Nearly at the same period, when these stupendous events were occurring in South America, Dr. Jack was, by a singular coincidence, composing his paper (which also appears in the present volume) on the geology of Pulo Nias, near Sumatra, to which island the author accompanied the late amiable and lamented Sir Stamford Raffles.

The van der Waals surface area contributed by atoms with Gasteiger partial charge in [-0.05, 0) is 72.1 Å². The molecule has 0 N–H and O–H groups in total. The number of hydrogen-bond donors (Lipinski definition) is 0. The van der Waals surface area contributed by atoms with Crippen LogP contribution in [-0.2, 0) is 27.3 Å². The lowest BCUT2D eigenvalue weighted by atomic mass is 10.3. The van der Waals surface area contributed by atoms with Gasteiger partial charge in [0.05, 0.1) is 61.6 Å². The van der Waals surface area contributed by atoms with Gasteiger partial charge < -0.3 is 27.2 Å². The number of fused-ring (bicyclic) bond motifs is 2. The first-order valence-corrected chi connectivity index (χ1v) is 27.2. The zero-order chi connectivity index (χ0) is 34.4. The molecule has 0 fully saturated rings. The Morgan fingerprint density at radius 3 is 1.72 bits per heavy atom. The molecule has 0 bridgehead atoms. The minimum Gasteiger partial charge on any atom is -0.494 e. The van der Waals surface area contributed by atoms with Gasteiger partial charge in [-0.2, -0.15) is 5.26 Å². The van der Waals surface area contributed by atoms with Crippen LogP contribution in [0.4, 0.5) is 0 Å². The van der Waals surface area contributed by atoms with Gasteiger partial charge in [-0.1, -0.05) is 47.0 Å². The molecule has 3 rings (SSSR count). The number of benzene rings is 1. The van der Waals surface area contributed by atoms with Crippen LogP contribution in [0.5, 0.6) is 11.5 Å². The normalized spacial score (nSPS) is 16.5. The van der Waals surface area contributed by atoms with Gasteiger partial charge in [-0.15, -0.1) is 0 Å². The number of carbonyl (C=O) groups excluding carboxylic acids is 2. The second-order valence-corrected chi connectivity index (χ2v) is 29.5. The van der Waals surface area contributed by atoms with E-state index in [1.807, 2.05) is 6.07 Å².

• Near the surface on all the hills,' he observes, f masses of coral origin are found lying immeiliately above the rocky strata, and, to all appearances, precisely in their original position, in general so little altered, that their different species can be determined with certainty.' These species are described as obviously the same with those which now abound in the neighbouring sea, such as the madrepora muricata, and other branched kinds, and sometimes,' he continues,' the transition from the recent to the fossil coral, is only effected by the gradual rise of the land from the shore. Large kima shells (chama gigas) are also found on the hills, exactly as they occur in the present reefs, and are collected by the inhabitants for the purpose of cutting into rings for the arms and wrists. Every thing seems to indicate that the surface of the island must at are time have been the bed of the ocean.' I From the great inclination of the strata of Pulo Nias, and the dislocation they sometimes appear to have suffered, and from the absence of similar unchanged and unfossilized corals and shells on the adjacent coast of Sumatra, Dr. Jack inclines to the hypothesis that there has been a heaving up of the island by a force from beneath;—Nay,